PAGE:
Homeland Plan, that states imposing a system that is very close to what you
see right now in Cuba.
Publicly, the government and its high-ranking officials say that they are
not willing to make any structural reform in terms of democracy. They are
discussing the possibility at this point of freeing some of the political
prisoners, but nothing has been achieved yet.
The Chair: You were part of a party or a group. Are you
participating in supporting those mediated talks?
Ms. Machado: No, we are part of the Unity. Members of the Unity
are participating in the talks, which we respect. A group of us, including
Leopoldo López and the student movement, decided to demand, before we sit
with the government, that student prisoners be freed and that repression in
the streets be stopped in order to sit and be able to move along in a series
We respect that this process is taking place, but we believe that we
should support the demands in the streets and ask for the repression from
both paramilitary groups and security groups of the government to stop. As I
say, we believe both processes are taking place simultaneously. And
certainly the unity in the opposition is maintained and will be maintained.
The Chair: Thank you.
We're running out of time, but I had two senators ask for second
questions. I wonder if both of you can put your questions and then Ms.
Machado can answer as efficiently as she can.
Senator Housakos: Democracy, freedom and the rule of law are
wonderful principles, and we in Canada are particularly very fond of them,
proud of them and defend them to an extreme.
In any democracy you have a duly elected government and you have a duly
elected opposition, and the role of the opposition is to oppose and the role
of the government is to govern.
The governments have limits to their powers, or checks and balances, and
that's what's so fundamental to democracy and rule of law. Opposition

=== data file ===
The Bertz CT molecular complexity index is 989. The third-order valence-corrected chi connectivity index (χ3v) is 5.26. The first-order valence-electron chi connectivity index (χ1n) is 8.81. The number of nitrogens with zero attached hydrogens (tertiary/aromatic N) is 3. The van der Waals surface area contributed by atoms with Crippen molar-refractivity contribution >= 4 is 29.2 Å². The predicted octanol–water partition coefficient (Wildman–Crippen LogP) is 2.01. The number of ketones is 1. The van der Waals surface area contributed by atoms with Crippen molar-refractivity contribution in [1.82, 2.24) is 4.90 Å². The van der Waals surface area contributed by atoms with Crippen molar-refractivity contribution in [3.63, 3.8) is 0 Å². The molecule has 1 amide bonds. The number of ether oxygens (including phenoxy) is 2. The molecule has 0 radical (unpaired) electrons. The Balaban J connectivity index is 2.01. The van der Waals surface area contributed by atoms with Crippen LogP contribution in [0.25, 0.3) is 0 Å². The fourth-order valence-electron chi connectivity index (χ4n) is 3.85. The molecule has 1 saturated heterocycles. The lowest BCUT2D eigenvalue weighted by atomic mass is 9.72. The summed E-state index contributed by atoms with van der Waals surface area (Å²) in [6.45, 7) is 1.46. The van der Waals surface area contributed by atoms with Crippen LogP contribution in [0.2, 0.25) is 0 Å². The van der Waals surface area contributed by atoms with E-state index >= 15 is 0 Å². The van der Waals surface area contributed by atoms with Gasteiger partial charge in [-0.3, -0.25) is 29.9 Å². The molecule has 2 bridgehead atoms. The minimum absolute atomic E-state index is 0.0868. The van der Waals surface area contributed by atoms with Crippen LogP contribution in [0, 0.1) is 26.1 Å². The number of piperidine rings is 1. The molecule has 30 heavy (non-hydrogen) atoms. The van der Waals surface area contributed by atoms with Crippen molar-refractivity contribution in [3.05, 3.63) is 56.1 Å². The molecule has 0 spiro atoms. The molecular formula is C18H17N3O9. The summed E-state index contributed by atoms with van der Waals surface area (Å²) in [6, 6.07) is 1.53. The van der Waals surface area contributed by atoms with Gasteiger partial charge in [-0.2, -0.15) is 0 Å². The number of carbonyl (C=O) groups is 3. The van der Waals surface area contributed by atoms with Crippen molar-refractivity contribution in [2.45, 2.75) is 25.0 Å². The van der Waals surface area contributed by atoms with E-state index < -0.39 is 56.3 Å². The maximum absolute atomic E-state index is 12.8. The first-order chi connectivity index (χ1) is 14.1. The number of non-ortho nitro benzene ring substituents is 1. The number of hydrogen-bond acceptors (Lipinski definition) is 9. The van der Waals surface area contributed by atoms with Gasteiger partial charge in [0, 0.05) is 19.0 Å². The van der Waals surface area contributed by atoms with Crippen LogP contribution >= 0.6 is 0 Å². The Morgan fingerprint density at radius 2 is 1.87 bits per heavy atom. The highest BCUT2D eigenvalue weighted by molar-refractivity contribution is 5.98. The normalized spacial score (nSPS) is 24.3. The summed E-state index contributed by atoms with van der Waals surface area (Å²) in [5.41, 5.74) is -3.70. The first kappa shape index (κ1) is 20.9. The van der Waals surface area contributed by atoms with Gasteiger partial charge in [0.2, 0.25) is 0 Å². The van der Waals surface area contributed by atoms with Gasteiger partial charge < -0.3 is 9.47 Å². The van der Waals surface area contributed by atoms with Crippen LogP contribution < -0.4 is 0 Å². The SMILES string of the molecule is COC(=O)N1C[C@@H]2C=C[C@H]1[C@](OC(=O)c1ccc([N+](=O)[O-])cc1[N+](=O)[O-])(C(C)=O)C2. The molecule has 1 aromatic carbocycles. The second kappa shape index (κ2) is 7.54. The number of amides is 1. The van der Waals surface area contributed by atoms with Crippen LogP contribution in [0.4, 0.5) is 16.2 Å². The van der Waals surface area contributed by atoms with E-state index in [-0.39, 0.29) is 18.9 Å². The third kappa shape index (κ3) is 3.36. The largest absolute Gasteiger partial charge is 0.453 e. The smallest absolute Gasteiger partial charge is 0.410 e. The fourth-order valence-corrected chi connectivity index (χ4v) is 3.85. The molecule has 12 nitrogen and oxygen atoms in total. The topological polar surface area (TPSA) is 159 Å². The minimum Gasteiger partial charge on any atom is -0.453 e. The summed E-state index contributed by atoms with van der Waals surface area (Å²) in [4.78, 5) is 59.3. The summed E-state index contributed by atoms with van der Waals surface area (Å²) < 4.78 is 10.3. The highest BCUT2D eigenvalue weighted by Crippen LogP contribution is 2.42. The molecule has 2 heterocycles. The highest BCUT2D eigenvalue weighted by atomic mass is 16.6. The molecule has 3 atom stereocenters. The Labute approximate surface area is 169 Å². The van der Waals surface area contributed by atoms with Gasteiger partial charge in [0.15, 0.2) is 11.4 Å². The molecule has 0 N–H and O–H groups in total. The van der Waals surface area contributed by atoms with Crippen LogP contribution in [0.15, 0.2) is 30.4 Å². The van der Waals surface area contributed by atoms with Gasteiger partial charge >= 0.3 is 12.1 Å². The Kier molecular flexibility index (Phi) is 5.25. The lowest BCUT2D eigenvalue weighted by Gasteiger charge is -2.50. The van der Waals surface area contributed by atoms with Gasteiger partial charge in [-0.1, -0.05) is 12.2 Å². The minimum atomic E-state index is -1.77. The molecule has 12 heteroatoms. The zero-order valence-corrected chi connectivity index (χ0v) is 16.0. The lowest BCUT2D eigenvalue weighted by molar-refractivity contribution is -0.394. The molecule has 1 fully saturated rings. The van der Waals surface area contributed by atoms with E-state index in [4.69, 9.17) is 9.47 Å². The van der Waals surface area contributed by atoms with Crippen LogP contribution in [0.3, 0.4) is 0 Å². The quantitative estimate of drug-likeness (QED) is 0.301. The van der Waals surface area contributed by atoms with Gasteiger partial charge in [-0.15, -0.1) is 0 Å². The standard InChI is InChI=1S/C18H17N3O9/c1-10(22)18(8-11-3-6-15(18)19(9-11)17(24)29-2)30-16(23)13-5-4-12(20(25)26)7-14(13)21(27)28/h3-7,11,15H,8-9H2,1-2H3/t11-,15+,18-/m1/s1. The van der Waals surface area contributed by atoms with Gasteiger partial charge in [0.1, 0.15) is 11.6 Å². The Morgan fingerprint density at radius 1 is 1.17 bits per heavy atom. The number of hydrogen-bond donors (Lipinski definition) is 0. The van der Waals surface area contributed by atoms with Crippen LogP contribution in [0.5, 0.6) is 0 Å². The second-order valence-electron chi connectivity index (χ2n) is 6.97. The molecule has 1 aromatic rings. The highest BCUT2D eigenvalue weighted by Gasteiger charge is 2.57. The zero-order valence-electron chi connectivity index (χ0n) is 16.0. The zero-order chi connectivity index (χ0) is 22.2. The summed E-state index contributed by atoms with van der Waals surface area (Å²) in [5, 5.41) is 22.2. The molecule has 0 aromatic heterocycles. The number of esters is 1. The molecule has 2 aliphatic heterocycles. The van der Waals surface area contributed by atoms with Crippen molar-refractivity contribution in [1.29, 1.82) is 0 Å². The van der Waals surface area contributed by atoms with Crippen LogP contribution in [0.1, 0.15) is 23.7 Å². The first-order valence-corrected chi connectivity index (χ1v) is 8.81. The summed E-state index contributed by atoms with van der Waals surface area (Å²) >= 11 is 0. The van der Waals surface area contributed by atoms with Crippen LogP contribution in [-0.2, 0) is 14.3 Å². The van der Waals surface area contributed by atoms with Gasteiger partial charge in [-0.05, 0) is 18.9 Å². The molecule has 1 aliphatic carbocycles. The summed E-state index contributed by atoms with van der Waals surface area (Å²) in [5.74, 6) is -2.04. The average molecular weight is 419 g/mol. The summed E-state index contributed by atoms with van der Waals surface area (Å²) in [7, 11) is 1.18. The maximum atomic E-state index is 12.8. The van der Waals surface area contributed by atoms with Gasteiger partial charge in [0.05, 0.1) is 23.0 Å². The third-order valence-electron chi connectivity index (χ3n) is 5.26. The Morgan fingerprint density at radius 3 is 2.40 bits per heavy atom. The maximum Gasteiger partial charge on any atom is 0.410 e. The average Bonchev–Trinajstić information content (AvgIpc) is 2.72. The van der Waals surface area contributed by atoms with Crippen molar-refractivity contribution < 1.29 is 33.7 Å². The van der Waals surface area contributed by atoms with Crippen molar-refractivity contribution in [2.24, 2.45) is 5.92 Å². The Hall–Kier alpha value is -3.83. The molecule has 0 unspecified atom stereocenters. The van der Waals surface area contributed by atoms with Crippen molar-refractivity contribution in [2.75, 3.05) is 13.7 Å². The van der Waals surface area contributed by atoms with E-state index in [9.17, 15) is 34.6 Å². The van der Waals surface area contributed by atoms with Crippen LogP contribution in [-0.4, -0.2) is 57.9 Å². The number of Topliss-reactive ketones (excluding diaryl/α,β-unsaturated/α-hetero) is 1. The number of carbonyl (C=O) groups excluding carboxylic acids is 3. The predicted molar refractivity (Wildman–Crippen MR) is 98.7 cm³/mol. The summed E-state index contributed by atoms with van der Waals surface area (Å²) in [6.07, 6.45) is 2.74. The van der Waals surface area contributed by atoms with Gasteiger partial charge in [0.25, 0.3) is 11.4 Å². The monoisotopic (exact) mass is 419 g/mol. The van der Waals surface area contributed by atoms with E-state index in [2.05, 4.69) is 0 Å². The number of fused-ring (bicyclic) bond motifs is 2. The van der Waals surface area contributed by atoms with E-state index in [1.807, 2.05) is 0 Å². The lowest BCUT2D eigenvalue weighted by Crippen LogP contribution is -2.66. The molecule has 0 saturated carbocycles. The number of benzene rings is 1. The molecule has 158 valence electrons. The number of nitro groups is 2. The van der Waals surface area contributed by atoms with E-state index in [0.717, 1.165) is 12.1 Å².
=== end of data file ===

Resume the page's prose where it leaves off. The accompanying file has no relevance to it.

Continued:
parties anywhere in the world have a responsibility but also an obligation
as well to know where to draw the line at the end of the democratic process.
If you look at the great democracies in the world, like I always say, the
vast majority of them, if not all, have a chicken in every pot and a car in
every driveway. Strong economies usually play a significant role in propping
up and defending democracies and liberties and the rule of law all over the
If you look at the last few years, I believe the last elections held in
Venezuela were sometime in 2011. The current government won the majority of
seats, if I'm not mistaken, in the National Assembly. What are your views on
the previous elections that took place in Venezuela? Were they fair and run
properly? What are your views of the upcoming elections in 2015 in terms of
At the end of every democratic process, both governing and opposition
parties, in order for democracy to work, might not like the outcome, but you
have to be respectful of that outcome.
Senator Ataullahjan: What role has social media played in
organizing the protests? When you look at some of the other countries around
the world it plays a huge role. Has it been used effectively by youth in
Ms. Machado: Two great questions.
Regarding the electoral process, it won't be easy to be short on this
issue. I will send some reports and information, because it's probably the
area in which this regime has been more effective in the way it has been
designing a process that is totally controlled by the regime. Elections in
Venezuela are not free and fair, even though this controlled system has been
stated as the most automated process of voting in the world. Before you vote
in Venezuela you have to put your fingerprints in a machine that is linked
to the automatic voting machine.
Today, five out of ten Venezuelans believe that vote is not secret, even
though important things have been done to convince citizens that it is.
Imagine a country in which massive threats and punishment have been imposed
on people because they are not loyal to the government and the effect those
Widespread violent events have taken place in several voting stations
where witnesses of the opposition are taken out of the process in which they
cannot ensure that the process is clear and fair.
Nevertheless, in the last parliamentary elections of 2010, the
opposition, for which I was elected, gained 52 per cent of the votes: a
majority. Nonetheless, the government put in place illegal changes in terms